COVID-19 has shown that strengthening innovation and production capacities in the pharmaceutical and medical supply and device industries is essential to pandemic preparedness. In Latin America, universities are playing a key role when facing this ongoing challenge in a context of regional economic hardship.
The COVID-19 pandemic creates the necessary momentum to transform short-term solutions into permanent policies in addressing inequalities in cities. For us to be the better version of ourselves individually and collectively, the time to redesign our cities is now.
Science and human rights are intrinsically connected yet this link has not been fully integrated into COVID-19 responses. Translating normative consensus into practice will require targeted advocacy, appropriate operational guidance and strengthened UN coordination, notably in implementing science-related SDGs.
How have religious leaders and communities responded to challenges created by the COVID-19 pandemic, both immediate and long-term? In particular, what were their responses to measures implemented in most countries early in the pandemic that affected religious life?
There has been normative clarification of the right to enjoy the benefits of scientific progress and its applications. However certain aspects of the right remain poorly defined and present challenges, notably in relation to the corporate, profit-driven orientation of contemporary scientific innovation.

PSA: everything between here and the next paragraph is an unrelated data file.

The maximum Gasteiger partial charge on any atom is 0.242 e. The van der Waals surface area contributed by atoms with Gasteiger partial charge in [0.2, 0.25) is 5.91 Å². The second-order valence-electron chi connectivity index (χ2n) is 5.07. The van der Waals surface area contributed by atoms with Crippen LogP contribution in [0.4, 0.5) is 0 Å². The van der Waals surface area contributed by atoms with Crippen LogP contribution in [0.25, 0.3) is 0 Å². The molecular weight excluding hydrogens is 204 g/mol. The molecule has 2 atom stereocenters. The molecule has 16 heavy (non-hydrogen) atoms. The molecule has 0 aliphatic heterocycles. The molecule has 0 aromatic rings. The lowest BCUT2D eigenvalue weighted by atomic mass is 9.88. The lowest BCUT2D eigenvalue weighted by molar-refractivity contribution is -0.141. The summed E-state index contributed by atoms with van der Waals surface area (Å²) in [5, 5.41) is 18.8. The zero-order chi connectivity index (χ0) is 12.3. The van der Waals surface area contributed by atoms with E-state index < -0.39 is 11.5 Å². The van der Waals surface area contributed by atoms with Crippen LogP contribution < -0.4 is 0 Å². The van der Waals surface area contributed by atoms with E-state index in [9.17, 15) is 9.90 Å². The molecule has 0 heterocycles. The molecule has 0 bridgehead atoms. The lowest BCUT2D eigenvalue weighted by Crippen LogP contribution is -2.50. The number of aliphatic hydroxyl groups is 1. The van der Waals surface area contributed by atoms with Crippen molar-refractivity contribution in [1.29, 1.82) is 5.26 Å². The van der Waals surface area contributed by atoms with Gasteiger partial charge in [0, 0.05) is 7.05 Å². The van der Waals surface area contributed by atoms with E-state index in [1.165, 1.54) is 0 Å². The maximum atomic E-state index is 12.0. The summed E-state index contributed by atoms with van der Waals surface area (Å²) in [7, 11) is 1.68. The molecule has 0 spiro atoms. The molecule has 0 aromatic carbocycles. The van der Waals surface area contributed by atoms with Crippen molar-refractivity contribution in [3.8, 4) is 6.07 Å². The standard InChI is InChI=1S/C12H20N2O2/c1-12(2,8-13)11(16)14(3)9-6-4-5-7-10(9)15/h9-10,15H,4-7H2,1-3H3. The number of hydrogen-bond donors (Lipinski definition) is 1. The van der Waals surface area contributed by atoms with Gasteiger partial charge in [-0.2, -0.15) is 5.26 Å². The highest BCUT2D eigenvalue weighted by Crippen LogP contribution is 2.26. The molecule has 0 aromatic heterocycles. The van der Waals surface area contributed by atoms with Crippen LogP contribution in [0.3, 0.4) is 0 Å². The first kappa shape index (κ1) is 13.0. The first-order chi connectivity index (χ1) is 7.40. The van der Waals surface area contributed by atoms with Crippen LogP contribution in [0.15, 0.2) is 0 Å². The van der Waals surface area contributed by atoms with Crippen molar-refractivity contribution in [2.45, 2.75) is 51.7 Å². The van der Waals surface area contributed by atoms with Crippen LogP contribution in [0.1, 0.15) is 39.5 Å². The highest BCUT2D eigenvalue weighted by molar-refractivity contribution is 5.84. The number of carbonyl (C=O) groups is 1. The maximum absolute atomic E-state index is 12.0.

The Kenyan government’s recent evictions in Kariobangi, Nairobi, contravened a court order and the constitution, as well as breaching international human rights law and causing additional hardship to poverty-stricken citizens already adversely impacted by COVID-19.
The authoritative interpretation of the right to science coincided with the global descent into a pandemic. From the social fissures and injustices laid bare by the pandemic arises an opportunity to use the right to science to respond and rebuild.